Once again, I was filled with anticipation…glee…excitement; for I was in Bulverde, Texas and was about to dine at a restaurant cheffed by a real CIA graduate. Chef/Owner Scott Dunlap and his lovely companion, Mia Phouvanh, are the proprietors of the Vintage Wine and Coffee Bar located at 2295-3 Bulverde Road about one mile west of U. S. 281. Chef Scott has been the owner of the Vintage, a local landmark, for some months now and by this point should have turned the menu into his signature. I felt like Herbert Lom in “Return of the Pink Panther”. I was beginning to twitch with giddiness. What delights awaited me and Friend? What refinement was lurking just beneath the napkins? Oh, would the residents of the area no longer be forced to drive all the way into San Antonio to get something more than chicken fried steak.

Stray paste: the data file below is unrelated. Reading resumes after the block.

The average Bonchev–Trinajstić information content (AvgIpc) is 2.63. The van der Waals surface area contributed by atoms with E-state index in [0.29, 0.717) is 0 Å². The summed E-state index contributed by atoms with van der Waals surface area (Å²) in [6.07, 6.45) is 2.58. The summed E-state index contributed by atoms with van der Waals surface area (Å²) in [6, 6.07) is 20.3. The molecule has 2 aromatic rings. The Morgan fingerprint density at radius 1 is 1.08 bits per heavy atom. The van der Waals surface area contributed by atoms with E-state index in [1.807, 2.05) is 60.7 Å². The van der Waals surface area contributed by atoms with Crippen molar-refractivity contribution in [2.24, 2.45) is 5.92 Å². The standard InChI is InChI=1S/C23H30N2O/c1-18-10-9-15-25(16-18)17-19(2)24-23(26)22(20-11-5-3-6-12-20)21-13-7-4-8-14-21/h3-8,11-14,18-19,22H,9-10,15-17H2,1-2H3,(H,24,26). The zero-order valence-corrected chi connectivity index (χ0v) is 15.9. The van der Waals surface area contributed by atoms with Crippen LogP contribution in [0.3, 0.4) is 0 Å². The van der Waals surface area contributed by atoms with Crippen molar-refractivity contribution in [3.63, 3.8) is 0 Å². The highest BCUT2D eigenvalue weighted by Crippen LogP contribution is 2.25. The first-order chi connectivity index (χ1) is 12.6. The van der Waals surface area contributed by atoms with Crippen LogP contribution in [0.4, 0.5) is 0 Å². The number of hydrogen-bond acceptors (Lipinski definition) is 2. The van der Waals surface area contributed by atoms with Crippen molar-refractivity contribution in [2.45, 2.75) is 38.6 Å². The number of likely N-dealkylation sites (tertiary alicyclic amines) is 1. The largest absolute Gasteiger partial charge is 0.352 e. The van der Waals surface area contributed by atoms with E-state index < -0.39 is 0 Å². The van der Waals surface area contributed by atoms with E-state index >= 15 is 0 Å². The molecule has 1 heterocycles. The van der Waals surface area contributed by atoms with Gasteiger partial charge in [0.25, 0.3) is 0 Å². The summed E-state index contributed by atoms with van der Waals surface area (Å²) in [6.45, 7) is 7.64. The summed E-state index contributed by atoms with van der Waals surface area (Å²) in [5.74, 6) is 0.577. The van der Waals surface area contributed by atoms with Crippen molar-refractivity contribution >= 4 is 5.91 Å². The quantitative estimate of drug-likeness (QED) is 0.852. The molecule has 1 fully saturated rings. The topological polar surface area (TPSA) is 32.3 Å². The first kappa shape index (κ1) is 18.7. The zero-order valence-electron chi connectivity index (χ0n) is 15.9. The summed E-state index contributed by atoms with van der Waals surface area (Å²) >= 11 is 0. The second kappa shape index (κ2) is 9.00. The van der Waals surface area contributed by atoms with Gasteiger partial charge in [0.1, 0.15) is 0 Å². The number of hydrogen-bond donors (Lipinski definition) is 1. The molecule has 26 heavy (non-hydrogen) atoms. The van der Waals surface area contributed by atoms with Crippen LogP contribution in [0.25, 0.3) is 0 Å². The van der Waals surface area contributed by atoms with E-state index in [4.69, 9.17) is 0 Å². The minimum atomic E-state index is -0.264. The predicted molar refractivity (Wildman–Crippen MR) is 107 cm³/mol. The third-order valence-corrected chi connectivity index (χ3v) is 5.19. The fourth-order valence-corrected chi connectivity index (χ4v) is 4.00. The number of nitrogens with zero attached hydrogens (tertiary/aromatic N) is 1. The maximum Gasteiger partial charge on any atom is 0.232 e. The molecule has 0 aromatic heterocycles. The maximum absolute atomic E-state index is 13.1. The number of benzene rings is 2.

Friend and I got there early, not wanting to miss out on one second of dining ecstasy. Mai greeted us warmly as we entered. The interior is a mix of styles from the South American Coffee sacks that hang from the rafters to walls spotted with photos of stars and starlets from years, no, make that generations past…and it works. Add to this the rustic tub chairs at many of the tables and you settle in comfortably where you are served by a very friendly “Charity”. She is bright and full of smiles for the evening, even when you can’t make up your mind.